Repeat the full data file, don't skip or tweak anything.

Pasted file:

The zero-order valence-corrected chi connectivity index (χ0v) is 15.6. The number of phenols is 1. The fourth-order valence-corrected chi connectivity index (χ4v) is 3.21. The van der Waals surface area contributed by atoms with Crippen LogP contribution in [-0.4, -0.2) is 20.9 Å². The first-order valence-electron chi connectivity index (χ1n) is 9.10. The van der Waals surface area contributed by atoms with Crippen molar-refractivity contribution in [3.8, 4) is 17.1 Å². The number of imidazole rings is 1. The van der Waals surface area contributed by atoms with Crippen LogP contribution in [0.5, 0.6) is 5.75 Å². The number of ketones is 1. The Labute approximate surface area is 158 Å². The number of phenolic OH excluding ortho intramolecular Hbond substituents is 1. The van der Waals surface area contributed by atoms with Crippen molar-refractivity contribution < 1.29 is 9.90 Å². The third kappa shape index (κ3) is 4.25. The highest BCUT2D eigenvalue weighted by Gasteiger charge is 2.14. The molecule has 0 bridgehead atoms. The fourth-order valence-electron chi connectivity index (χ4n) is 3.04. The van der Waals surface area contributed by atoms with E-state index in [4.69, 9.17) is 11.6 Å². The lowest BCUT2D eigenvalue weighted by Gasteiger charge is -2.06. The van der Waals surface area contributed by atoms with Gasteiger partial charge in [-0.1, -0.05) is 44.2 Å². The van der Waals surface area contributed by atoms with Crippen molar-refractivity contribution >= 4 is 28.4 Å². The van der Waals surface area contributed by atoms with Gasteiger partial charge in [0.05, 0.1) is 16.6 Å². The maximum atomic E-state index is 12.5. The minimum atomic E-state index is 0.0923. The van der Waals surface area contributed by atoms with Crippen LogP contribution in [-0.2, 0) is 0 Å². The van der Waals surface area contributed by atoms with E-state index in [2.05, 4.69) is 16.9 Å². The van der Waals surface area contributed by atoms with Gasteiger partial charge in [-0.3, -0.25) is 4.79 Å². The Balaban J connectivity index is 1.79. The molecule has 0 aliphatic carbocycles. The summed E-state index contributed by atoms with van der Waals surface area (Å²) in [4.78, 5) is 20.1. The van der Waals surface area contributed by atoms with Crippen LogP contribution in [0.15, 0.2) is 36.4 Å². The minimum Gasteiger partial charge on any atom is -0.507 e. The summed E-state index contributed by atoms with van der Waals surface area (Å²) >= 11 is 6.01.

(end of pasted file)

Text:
The zero-order valence-corrected chi connectivity index (χ0v) is 15.6. The number of phenols is 1. The fourth-order valence-corrected chi connectivity index (χ4v) is 3.21. The van der Waals surface area contributed by atoms with Crippen LogP contribution in [-0.4, -0.2) is 20.9 Å². The first-order valence-electron chi connectivity index (χ1n) is 9.10. The van der Waals surface area contributed by atoms with Crippen molar-refractivity contribution in [3.8, 4) is 17.1 Å². The number of imidazole rings is 1. The van der Waals surface area contributed by atoms with Crippen LogP contribution in [0.5, 0.6) is 5.75 Å². The number of ketones is 1. The Labute approximate surface area is 158 Å². The number of phenolic OH excluding ortho intramolecular Hbond substituents is 1. The van der Waals surface area contributed by atoms with Crippen molar-refractivity contribution < 1.29 is 9.90 Å². The third kappa shape index (κ3) is 4.25. The highest BCUT2D eigenvalue weighted by Gasteiger charge is 2.14. The molecule has 0 bridgehead atoms. The fourth-order valence-electron chi connectivity index (χ4n) is 3.04. The van der Waals surface area contributed by atoms with E-state index in [4.69, 9.17) is 11.6 Å². The lowest BCUT2D eigenvalue weighted by Gasteiger charge is -2.06. The van der Waals surface area contributed by atoms with Gasteiger partial charge in [-0.1, -0.05) is 44.2 Å². The van der Waals surface area contributed by atoms with Crippen molar-refractivity contribution >= 4 is 28.4 Å². The van der Waals surface area contributed by atoms with Gasteiger partial charge in [0.05, 0.1) is 16.6 Å². The maximum atomic E-state index is 12.5. The minimum atomic E-state index is 0.0923. The van der Waals surface area contributed by atoms with Crippen LogP contribution in [-0.2, 0) is 0 Å². The van der Waals surface area contributed by atoms with E-state index in [2.05, 4.69) is 16.9 Å². The van der Waals surface area contributed by atoms with Gasteiger partial charge in [-0.3, -0.25) is 4.79 Å². The Balaban J connectivity index is 1.79. The molecule has 0 aliphatic carbocycles. The summed E-state index contributed by atoms with van der Waals surface area (Å²) in [4.78, 5) is 20.1. The van der Waals surface area contributed by atoms with Crippen LogP contribution in [0.15, 0.2) is 36.4 Å². The minimum Gasteiger partial charge on any atom is -0.507 e. The summed E-state index contributed by atoms with van der Waals surface area (Å²) >= 11 is 6.01.